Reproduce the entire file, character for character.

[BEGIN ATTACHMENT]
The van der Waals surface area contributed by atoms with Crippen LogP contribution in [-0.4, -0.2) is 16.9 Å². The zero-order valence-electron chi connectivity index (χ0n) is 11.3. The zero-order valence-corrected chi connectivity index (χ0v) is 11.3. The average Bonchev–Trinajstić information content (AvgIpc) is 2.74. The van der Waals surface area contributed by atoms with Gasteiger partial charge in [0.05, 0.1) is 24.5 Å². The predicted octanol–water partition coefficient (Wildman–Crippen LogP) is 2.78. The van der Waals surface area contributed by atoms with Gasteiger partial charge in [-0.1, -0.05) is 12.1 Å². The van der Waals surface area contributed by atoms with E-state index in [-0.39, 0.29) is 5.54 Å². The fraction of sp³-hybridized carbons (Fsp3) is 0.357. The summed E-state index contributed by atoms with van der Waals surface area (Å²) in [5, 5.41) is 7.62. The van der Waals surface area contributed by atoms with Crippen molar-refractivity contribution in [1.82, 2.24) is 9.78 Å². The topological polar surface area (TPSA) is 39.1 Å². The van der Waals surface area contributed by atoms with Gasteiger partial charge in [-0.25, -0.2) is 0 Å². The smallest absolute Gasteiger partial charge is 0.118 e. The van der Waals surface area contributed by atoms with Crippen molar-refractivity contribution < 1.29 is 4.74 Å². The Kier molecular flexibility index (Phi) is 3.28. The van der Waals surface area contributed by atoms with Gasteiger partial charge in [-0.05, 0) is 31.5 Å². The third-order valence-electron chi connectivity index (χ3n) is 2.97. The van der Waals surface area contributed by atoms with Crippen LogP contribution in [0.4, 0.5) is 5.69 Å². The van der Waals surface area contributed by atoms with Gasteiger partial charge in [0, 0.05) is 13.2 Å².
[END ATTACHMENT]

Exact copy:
The van der Waals surface area contributed by atoms with Crippen LogP contribution in [-0.4, -0.2) is 16.9 Å². The zero-order valence-electron chi connectivity index (χ0n) is 11.3. The zero-order valence-corrected chi connectivity index (χ0v) is 11.3. The average Bonchev–Trinajstić information content (AvgIpc) is 2.74. The van der Waals surface area contributed by atoms with Gasteiger partial charge in [0.05, 0.1) is 24.5 Å². The predicted octanol–water partition coefficient (Wildman–Crippen LogP) is 2.78. The van der Waals surface area contributed by atoms with Gasteiger partial charge in [-0.1, -0.05) is 12.1 Å². The van der Waals surface area contributed by atoms with E-state index in [-0.39, 0.29) is 5.54 Å². The fraction of sp³-hybridized carbons (Fsp3) is 0.357. The summed E-state index contributed by atoms with van der Waals surface area (Å²) in [5, 5.41) is 7.62. The van der Waals surface area contributed by atoms with Crippen molar-refractivity contribution in [1.82, 2.24) is 9.78 Å². The topological polar surface area (TPSA) is 39.1 Å². The van der Waals surface area contributed by atoms with Gasteiger partial charge in [-0.25, -0.2) is 0 Å². The smallest absolute Gasteiger partial charge is 0.118 e. The van der Waals surface area contributed by atoms with Crippen molar-refractivity contribution < 1.29 is 4.74 Å². The Kier molecular flexibility index (Phi) is 3.28. The van der Waals surface area contributed by atoms with Gasteiger partial charge in [-0.05, 0) is 31.5 Å². The third-order valence-electron chi connectivity index (χ3n) is 2.97. The van der Waals surface area contributed by atoms with Crippen LogP contribution in [0.4, 0.5) is 5.69 Å². The van der Waals surface area contributed by atoms with Gasteiger partial charge in [0, 0.05) is 13.2 Å².